CSV data is sometimes unreasonably large - I’ve had to deal with CSV files in the multiple gigabytes - and cannot comfortably fit in memory. It’s better to treat these cases as an iterator of sorts, which is kantan.csv’s default mode of operation.
Let’s take the by now familiar cars example from wikipedia, available in this project’s resources:
val rawData: java.net.URL = getClass.getResource("/wikipedia.csv")
This is what this data looks like:
scala.io.Source.fromURL(rawData).mkString // res0: String = """Year,Make,Model,Description,Price // 1997,Ford,E350,"ac, abs, moon",3000.00 // 1999,Chevy,"Venture ""Extended Edition""","",4900.00 // 1999,Chevy,"Venture ""Extended Edition, Very Large""",,5000.00 // 1996,Jeep,Grand Cherokee,"MUST SELL! // air, moon roof, loaded",4799.00"""
Our goal here is to parse this resource row by row. In order to do that, we must be able to decode each row as a case class. This is exactly what we did in a previous tutorial:
import kantan.csv._ import kantan.csv.ops._ import kantan.csv.generic._ case class Car(year: Int, make: String, model: String, desc: Option[String], price: Float)
Now that we have everything we need to decode the CSV data, here’s how to turn it into something that is essentially
an iterator with a
val iterator = rawData.asCsvReader[Car](rfc.withHeader) // iterator: CsvReader[ReadResult[Car]] = kantan.codecs.resource.ResourceIterator$$anon$3@62af6c02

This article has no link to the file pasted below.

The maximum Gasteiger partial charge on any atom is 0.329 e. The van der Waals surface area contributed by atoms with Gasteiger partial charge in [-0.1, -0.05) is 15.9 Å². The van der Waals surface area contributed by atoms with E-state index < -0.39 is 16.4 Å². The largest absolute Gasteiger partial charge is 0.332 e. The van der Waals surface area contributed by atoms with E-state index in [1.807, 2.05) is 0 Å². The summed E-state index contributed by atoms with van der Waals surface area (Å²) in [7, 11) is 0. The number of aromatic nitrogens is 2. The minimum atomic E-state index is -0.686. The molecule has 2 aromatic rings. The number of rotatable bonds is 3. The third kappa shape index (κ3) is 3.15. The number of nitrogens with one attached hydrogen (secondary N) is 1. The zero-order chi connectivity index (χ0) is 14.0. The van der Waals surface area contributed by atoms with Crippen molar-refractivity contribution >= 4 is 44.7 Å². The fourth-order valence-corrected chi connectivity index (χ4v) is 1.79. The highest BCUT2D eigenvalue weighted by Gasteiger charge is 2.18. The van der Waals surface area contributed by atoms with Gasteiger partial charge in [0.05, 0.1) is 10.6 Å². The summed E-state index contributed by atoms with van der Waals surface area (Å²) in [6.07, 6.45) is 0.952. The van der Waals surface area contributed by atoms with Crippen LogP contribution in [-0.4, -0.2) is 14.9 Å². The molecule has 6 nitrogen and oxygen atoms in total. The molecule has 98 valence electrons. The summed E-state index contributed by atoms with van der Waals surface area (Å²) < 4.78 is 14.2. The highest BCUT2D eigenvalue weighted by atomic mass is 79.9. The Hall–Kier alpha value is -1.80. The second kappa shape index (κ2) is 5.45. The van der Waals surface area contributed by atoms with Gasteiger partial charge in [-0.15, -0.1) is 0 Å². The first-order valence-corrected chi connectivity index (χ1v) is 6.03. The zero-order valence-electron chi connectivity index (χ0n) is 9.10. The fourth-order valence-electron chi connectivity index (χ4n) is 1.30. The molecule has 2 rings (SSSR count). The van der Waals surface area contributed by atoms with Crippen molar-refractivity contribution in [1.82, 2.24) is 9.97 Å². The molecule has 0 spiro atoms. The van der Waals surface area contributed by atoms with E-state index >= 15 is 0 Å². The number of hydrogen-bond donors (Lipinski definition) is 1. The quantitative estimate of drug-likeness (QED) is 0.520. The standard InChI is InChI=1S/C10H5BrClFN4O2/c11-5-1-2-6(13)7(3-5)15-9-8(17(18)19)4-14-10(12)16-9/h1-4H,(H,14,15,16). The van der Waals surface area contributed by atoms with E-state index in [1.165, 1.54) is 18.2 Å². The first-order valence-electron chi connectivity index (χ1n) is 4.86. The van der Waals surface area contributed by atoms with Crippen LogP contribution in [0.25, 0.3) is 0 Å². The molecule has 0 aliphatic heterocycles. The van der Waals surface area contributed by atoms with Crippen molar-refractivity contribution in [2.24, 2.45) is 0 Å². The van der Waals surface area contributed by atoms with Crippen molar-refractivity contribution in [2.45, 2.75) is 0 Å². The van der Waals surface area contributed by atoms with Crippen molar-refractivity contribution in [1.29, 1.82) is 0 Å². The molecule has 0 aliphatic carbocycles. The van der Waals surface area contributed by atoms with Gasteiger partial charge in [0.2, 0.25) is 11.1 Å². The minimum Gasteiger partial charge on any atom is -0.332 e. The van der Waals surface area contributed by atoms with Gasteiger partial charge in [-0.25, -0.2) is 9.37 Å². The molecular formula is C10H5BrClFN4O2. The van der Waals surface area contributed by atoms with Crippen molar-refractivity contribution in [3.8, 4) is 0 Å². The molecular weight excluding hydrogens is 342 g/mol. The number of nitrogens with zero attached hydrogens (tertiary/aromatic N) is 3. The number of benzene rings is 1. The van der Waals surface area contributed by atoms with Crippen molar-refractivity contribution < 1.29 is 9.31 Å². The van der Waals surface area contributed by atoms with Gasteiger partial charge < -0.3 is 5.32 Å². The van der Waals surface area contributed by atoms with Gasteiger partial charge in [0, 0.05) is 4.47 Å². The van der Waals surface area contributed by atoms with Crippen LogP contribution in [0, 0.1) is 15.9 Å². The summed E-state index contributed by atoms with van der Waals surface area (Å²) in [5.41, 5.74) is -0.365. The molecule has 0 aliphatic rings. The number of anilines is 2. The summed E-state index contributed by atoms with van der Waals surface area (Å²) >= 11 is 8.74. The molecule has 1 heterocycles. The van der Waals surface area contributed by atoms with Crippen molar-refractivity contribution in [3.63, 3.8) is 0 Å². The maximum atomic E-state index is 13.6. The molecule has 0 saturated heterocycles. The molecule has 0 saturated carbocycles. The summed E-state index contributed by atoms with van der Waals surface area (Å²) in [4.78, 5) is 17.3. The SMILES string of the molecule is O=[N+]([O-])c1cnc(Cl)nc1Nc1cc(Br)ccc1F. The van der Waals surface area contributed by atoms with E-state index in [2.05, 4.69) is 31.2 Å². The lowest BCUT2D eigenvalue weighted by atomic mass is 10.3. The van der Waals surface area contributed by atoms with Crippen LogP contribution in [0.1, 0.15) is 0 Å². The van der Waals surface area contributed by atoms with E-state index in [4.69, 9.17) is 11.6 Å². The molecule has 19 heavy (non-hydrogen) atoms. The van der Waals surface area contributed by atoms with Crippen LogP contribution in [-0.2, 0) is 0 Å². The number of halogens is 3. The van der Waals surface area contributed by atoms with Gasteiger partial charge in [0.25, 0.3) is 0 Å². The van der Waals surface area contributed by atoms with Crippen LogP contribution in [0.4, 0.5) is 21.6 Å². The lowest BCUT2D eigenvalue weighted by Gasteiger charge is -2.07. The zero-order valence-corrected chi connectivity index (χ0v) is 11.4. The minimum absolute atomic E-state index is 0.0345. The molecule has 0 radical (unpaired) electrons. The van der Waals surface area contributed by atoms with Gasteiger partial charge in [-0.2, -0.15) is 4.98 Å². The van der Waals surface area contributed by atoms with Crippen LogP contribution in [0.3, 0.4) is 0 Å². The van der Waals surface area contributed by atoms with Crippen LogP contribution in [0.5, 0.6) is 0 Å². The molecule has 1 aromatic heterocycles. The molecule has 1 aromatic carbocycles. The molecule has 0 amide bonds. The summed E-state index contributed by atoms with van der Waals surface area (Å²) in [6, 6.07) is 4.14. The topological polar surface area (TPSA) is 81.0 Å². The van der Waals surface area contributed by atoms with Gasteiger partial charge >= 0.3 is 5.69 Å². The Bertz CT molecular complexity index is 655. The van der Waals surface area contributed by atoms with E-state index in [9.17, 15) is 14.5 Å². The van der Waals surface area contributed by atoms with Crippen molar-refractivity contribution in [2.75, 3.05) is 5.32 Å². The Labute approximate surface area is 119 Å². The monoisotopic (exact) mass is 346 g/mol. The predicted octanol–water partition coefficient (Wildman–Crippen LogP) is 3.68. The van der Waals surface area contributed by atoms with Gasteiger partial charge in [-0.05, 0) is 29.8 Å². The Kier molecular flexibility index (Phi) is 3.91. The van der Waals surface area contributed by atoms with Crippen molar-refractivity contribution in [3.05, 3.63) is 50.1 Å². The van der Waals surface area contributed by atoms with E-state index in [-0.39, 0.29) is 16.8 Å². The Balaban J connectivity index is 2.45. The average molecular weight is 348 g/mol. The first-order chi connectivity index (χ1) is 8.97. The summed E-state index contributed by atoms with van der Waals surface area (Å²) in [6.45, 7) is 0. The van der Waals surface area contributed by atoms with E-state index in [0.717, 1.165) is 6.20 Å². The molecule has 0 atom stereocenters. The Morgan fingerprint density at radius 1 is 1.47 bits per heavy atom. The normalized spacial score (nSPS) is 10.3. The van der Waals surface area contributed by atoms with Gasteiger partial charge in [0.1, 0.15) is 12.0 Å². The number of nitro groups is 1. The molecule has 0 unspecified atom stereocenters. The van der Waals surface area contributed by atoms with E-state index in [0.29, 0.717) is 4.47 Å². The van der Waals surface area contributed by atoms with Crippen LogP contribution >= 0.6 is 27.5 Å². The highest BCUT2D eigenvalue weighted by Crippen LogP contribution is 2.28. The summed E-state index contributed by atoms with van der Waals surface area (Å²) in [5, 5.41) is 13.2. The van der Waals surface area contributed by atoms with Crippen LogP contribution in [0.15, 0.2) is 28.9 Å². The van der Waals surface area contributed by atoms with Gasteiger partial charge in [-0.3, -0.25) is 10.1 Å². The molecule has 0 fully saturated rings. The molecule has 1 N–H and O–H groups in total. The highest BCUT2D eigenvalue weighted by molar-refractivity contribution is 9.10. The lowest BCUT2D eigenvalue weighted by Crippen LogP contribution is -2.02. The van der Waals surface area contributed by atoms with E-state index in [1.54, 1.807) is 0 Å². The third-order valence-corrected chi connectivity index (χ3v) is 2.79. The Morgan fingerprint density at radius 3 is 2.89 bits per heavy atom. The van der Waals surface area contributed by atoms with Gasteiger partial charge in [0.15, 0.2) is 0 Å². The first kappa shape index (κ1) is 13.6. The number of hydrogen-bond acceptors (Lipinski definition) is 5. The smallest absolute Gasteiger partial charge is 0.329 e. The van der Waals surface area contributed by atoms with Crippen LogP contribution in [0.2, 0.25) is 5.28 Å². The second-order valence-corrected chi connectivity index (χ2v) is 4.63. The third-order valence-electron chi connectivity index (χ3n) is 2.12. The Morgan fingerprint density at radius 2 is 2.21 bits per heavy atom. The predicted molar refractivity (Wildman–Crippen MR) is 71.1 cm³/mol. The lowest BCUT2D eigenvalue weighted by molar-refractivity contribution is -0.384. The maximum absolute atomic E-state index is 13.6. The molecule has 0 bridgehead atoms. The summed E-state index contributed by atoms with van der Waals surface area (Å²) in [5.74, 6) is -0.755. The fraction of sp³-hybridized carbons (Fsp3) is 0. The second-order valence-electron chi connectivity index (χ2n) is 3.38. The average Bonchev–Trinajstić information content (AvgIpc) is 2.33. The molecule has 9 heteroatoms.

asCsvReader is explained in some depths here, but we’re more interested in what we
can do with our
The first, fairly important thing we can do is
close it if we don’t intend to read the whole thing. If we do,
however, it will happen automatically and needs not be done explicitly.
Other than that, it looks a lot like any other standard collection. And being an iterator, it’s lazy: you can apply
map operations, and nothing will happen until each row is explicitly requested. For example:
val filtered = iterator.filter(_.exists(_.year >= 1997)).map(_.map(_.make)) // filtered: kantan.codecs.resource.ResourceIterator[Either[ReadError, String]] = kantan.codecs.resource.ResourceIterator$$anon$3@67603a5c
At this point, no data has been parsed yet. We can now, say, take the first element:
filtered.next // res1: Either[ReadError, String] = Right(value = "Ford")
And this will only read as much as it needs to decode that first row. You could iterate over huge CSV files this way without loading more than one row at a time in memory.
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